TVF Resource Center

Cotton Preparation

Cotton Preparation


Cotton preparation is an extensive process that transforms fluffy, raw cotton into a breathable, dye-ready fabric in a range of weights and constructions. The steps that occur between cotton harvest and dyeing are critical and set many TVF products apart from other cotton fabric options. This article will take you through how to prepare cotton, from sizing and desizing to scouring, bleaching, and mercerization. Each step directly impacts the finished prepared for dye (PFD) cotton fabric.

How is cotton prepared? 

In order to dye and finish cotton fabric properly, all impurities must be removed from the fabric.



The process of using an organic or artificial starch to weigh down yarn in order to properly and efficiently knit or weave it.



The process of removing the starch (or sizing) from the fabric. This can also be referred to as slashing.



The process of removing impurities, including wax, oil, and seeds, from the fabric.

A scour natural can also be done, which leaves seeds in the fabric and gives the fabric a natural or vintage look.



The process of brightening the fabric. The process varies by fabric because some fabrics require more bleach or even need multiple bleaches. For example, optical brighteners can be added to the fabric to create an artificial bright white similar to the color of computer paper.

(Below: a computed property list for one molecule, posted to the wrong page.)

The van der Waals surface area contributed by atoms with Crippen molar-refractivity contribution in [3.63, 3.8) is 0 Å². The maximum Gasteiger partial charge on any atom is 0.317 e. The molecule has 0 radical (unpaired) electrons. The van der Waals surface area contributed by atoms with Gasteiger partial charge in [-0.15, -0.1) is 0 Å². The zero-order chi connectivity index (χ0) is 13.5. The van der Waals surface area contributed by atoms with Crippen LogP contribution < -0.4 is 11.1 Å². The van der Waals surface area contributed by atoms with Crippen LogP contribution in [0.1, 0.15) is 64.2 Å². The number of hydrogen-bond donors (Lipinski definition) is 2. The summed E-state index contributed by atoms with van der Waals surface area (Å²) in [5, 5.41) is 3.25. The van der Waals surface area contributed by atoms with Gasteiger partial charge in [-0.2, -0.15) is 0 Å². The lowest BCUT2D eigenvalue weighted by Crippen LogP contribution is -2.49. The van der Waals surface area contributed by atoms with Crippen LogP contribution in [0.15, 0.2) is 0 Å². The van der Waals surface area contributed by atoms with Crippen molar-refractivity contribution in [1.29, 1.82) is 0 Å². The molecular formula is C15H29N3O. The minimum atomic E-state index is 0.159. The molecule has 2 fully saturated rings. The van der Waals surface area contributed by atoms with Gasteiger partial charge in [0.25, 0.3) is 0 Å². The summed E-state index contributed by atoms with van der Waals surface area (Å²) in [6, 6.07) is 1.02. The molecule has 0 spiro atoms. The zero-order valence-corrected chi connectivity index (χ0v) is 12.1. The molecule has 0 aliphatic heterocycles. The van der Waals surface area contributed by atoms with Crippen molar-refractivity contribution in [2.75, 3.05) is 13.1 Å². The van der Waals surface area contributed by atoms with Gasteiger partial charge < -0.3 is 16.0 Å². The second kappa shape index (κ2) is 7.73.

Fun Fact: Bleaching is the only way to fully remove the cotton seeds from fabric.



The process of using caustic soda to swell the yarn and open it up so that it can absorb dyes or pigments consistently.

Don’t be fooled! In an effort to mimic higher grade cotton, silicon is often added to fabric to make it smoother and softer. Once it’s washed down (approx. 10 washes), you might find out that the quality is actually poor.

Note: Silicon finished fabric is not compatible with digital printing and acts as a water repellant.


There are several steps in the cotton finishing process for dyeing. From sizing and desizing to scouring, bleaching, and mercerization, each step plays an integral role in the finishing process for cotton fabric. Depending on the end-use, the cotton fabric will undergo some, if not all, of the finishing process to create the desired results.